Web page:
I guess I need a scale. I have seen that the AWS low weight scales have been recommended. The AWS 1000 - 0.1g is my first choice, but this scale is a lot more appealing because of the fact that there is nothing blocking any of the sides, which means I could put a bigger bowl on this one.

Can you say if either of these would be a good choice for a hobby?

Julian

P.S. 1000g is plenty for me and I don't think I will mind not being able to go past 0.1g.


Offline Chicago Bob

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Re: Tom Lehmann's NY Style Pizza
« Reply #1070 on: December 30, 2013, 11:40:34 PM »
I guess I need a scale. I have seen that the AWS low weight scales have been recommended. The AWS 1000 - 0.1g is my first choice, but this scale is a lot more appealing because of the fact that there is nothing blocking any of the sides, which means I could put a bigger bowl on this one.

Can you say if either of these would be a good choice for a hobby?

Julian

P.S. 1000g is plenty for me and I don't think I will mind not being able to go past 0.1g.
Julian, do you know how to include "links" within your post to objects you are referencing ?  i.e. https://www.pricemaster.com/index.php?route=product/product&product_id=2648

ps...I have that scale and it is great for the small stuff. Only weighs to 2lbs. though and you would need to use a very small bowl....platform has maybe 2" by 2" footprint.  ;)
« Last Edit: December 30, 2013, 11:45:45 PM by Chicago Bob »
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Offline JulianN

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« Last Edit: March 04, 2014, 06:43:02 PM by Steve »

Offline JulianN

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Re: Tom Lehmann's NY Style Pizza
« Reply #1072 on: December 30, 2013, 11:50:55 PM »
If the first scale that I linked to is as good as the second, I would very much prefer to get it it because of the un-ubstructed sides.

Julian

Offline Chicago Bob

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Re: Tom Lehmann's NY Style Pizza
« Reply #1073 on: December 31, 2013, 09:35:44 AM »
If the first scale that I linked to is as good as the second, I would very much prefer to get it it because of the un-ubstructed sides.

Julian
Scale #2 lid lays flat so there is no obstruction....both scales will do the same things.
Myself, I'd go with #2 because of the built in lid and because I know it's a good scale(I have one). #1 has moving parts, the swing out dial...I wouldn't trust that.
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Offline JulianN

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Re: Tom Lehmann's NY Style Pizza
« Reply #1074 on: December 31, 2013, 12:36:33 PM »
I didn't know that the lid went all the way down. I guess I will go with the second one.


Thanks,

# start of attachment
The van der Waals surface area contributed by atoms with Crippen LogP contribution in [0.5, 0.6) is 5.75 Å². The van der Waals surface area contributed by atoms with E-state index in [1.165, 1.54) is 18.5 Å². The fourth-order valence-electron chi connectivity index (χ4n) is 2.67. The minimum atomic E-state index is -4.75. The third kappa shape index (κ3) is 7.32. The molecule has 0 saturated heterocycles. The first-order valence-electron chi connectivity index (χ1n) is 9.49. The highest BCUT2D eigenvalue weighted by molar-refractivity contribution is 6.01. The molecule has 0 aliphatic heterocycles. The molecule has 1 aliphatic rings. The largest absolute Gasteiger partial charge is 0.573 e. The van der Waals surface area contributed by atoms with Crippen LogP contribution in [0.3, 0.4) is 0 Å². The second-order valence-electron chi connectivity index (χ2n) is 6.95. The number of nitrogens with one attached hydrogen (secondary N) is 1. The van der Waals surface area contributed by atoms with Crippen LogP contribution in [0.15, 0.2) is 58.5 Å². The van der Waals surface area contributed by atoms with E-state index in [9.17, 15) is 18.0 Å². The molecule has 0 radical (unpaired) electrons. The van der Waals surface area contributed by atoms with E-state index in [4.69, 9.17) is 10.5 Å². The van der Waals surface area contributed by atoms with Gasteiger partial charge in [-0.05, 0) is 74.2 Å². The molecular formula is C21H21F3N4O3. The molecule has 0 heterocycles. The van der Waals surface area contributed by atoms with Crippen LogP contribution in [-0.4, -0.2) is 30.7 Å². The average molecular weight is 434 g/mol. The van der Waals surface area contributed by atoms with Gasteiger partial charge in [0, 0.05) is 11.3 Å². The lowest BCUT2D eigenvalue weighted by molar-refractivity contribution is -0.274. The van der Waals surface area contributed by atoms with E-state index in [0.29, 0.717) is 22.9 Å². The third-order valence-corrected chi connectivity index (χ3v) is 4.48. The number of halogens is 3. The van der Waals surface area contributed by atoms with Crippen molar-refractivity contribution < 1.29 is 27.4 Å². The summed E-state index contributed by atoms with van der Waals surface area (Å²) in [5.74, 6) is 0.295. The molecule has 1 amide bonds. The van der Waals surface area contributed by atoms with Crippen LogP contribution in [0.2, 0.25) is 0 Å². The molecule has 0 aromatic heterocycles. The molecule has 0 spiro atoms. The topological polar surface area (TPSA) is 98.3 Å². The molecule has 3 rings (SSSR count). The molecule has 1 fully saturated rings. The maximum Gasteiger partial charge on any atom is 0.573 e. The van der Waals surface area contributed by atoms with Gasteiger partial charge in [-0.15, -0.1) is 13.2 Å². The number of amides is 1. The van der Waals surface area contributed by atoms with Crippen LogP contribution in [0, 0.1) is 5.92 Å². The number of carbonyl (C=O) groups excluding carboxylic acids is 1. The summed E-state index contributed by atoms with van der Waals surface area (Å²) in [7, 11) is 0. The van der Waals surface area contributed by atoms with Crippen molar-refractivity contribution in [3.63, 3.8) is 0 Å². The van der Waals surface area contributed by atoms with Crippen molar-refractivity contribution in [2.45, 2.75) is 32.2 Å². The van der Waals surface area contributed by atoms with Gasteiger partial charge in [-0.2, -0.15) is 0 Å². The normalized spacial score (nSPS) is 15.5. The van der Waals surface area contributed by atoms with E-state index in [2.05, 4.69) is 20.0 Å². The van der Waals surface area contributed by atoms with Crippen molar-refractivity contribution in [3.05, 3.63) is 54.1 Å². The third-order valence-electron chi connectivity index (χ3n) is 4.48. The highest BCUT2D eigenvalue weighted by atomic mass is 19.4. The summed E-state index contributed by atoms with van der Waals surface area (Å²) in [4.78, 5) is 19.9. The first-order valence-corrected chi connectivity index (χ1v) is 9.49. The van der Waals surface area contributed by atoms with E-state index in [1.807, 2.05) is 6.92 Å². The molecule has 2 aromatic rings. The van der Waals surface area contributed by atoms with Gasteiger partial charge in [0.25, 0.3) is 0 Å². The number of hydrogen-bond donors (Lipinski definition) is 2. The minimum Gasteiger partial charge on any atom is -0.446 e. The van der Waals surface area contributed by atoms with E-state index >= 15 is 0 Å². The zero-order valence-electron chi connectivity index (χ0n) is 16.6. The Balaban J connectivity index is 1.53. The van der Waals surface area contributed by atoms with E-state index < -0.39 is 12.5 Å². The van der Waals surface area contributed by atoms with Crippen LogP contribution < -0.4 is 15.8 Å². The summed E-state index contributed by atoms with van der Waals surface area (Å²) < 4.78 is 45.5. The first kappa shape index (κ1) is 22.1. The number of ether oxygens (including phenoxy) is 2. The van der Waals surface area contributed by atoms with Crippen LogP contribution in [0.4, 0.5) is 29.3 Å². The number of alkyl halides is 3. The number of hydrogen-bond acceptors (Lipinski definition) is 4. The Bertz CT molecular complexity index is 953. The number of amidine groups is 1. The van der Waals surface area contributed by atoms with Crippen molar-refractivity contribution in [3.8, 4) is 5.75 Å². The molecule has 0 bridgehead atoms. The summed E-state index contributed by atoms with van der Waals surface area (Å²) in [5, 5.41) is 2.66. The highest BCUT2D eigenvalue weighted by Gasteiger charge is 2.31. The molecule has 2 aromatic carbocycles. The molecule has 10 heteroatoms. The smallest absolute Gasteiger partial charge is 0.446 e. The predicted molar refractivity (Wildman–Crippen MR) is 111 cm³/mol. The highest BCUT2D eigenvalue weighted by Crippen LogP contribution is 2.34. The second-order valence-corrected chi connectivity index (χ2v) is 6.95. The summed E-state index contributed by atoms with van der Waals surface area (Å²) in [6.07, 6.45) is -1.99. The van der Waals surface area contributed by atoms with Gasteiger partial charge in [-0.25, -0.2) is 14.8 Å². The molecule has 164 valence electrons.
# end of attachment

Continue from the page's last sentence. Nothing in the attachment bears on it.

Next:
Julian

Offline Chicago Bob

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Re: Tom Lehmann's NY Style Pizza
« Reply #1075 on: December 31, 2013, 02:12:56 PM »
I didn't know that the lid went all the way down. I guess I will go with the second one.


Thanks,
Julian
I also have this scale and if you can afford it, Julian, it is the way to go. Weighs to over 17lbs. and you will never need another scale....does Baker's %'s too!  :chef:
http://www.amazon.com/dp/B001NE0FU2/?tag=pizzamaking-20
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Offline JulianN

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Re: Tom Lehmann's NY Style Pizza
« Reply #1076 on: December 31, 2013, 02:57:03 PM »
That one is a little bit overboard for me. I just ordered the smaller one, so I will soon be making accurate measurements.

Thanks for the help,
Julian

Offline JulianN

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Re: Tom Lehmann's NY Style Pizza
« Reply #1077 on: January 09, 2014, 05:35:11 PM »
Hello,

today, I tried making dough in the food processor for the first time after getting my scale, and it worked well in terms of messiness. Though it was clean, the dough wasn't great. I put my sugar, flour and yeast in the bowl and mixed it, then I turned the processor on and poured the water, with salt mixed in, into the bowl all at once. When it became a ball, I did the Tom Lehmann test of pulling out an egg sized chunk of dough, smoothing it out, placing my thumbs on the dough and pulling it to see if it broke at all; it did. After the test failed, I put it back in and ran it for another 15 seconds or so, then did the test again; nothing. I repeated this about four or five times, never getting the results I was looking for, so I did a little bit of hand kneading and "tried" to ball the dough. I said tried because, it didn't really work out to well, there were many tears on the surface, which ruins the point of balling the dough.

This is the recipe that I used:

Flour (100%):    198.31 g  |  7 oz | 0.44 lbs
Water (63%):    124.93 g  |  4.41 oz | 0.28 lbs
IDY (0.40%):    0.79 g | 0.03 oz | 0 lbs | 0.26 tsp | 0.09 tbsp
Salt (1.75%):    3.47 g | 0.12 oz | 0.01 lbs | 0.62 tsp | 0.21 tbsp
Oil (1%):    1.98 g | 0.07 oz | 0 lbs | 0.44 tsp | 0.15 tbsp
Sugar (2%):    3.97 g | 0.14 oz | 0.01 lbs | 0.99 tsp | 0.33 tbsp
Total (168.15%):   333.46 g | 11.76 oz | 0.74 lbs | TF = 0.104

Can anyone help out with my problem?

Thanks for any and all help,
Julian

Offline Pete-zza

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Re: Tom Lehmann's NY Style Pizza
« Reply #1078 on: January 09, 2014, 08:50:19 PM »
Julian,

I am pretty certain that the test you conducted on the dough is intended for a dough made in a stand mixer. A food processor works so much faster that it easy to overknead the dough. I would suggest that you stop the food processor shortly after the dough has been formed into a ball and the ball is coasting around the mixer bowl between the blade and the side walls of the bowl. If you want to do any final kneading to be sure that the dough ball is round and smooth, I would do that by hand.

I also recommend that you add the water mixture to the mixer bowl gradually rather than all at once. That should allow for a more uniform and complete hydration of the dough.

Perhaps as a result of an oversight, I note that you did not say anything about the introduction of the oil into the mixer bowl. With only 1% oil, I think you can safely add it either to the water/salt mixture or to the mixer bowl once the dough forms into a rough ball.

Peter

Offline JulianN

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Re: Tom Lehmann's NY Style Pizza
« Reply #1079 on: January 09, 2014, 10:51:36 PM »
Thanks Pete!

I will keep all of that in mind next time I make dough. With the oil, I add it after the ball has formed. Something else, do you think I should up my amount of oil?

Julian